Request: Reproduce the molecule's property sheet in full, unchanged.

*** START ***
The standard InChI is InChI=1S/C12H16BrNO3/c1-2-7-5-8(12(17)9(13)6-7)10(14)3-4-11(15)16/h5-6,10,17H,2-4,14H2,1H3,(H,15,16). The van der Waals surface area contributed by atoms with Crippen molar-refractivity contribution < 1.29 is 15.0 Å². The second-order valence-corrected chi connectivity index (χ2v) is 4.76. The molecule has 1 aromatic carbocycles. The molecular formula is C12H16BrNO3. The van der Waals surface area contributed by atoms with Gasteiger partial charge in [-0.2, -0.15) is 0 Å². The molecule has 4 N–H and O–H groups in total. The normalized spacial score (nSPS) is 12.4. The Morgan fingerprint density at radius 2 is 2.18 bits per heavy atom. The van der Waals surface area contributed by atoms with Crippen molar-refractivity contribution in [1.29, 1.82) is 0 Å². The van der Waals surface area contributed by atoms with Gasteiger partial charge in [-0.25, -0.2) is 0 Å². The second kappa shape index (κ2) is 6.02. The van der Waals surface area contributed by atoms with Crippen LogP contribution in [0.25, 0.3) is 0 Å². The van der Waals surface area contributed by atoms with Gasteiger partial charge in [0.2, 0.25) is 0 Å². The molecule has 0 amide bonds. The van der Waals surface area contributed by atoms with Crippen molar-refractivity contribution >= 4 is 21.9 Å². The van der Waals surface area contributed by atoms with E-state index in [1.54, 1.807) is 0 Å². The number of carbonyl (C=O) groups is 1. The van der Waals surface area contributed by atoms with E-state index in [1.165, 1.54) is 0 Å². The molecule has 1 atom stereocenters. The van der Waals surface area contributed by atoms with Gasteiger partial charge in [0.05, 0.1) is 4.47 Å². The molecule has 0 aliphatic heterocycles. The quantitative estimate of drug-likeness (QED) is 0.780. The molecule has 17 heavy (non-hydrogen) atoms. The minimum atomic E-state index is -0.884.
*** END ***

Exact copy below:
The standard InChI is InChI=1S/C12H16BrNO3/c1-2-7-5-8(12(17)9(13)6-7)10(14)3-4-11(15)16/h5-6,10,17H,2-4,14H2,1H3,(H,15,16). The van der Waals surface area contributed by atoms with Crippen molar-refractivity contribution < 1.29 is 15.0 Å². The second-order valence-corrected chi connectivity index (χ2v) is 4.76. The molecule has 1 aromatic carbocycles. The molecular formula is C12H16BrNO3. The van der Waals surface area contributed by atoms with Gasteiger partial charge in [-0.2, -0.15) is 0 Å². The molecule has 4 N–H and O–H groups in total. The normalized spacial score (nSPS) is 12.4. The Morgan fingerprint density at radius 2 is 2.18 bits per heavy atom. The van der Waals surface area contributed by atoms with Crippen molar-refractivity contribution in [1.29, 1.82) is 0 Å². The van der Waals surface area contributed by atoms with Gasteiger partial charge in [-0.25, -0.2) is 0 Å². The second kappa shape index (κ2) is 6.02. The van der Waals surface area contributed by atoms with Crippen LogP contribution in [0.25, 0.3) is 0 Å². The van der Waals surface area contributed by atoms with Gasteiger partial charge in [0.2, 0.25) is 0 Å². The molecule has 0 amide bonds. The van der Waals surface area contributed by atoms with Crippen molar-refractivity contribution >= 4 is 21.9 Å². The van der Waals surface area contributed by atoms with E-state index in [1.54, 1.807) is 0 Å². The number of carbonyl (C=O) groups is 1. The van der Waals surface area contributed by atoms with E-state index in [1.165, 1.54) is 0 Å². The molecule has 1 atom stereocenters. The van der Waals surface area contributed by atoms with Gasteiger partial charge in [0.05, 0.1) is 4.47 Å². The molecule has 0 aliphatic heterocycles. The quantitative estimate of drug-likeness (QED) is 0.780. The molecule has 17 heavy (non-hydrogen) atoms. The minimum atomic E-state index is -0.884.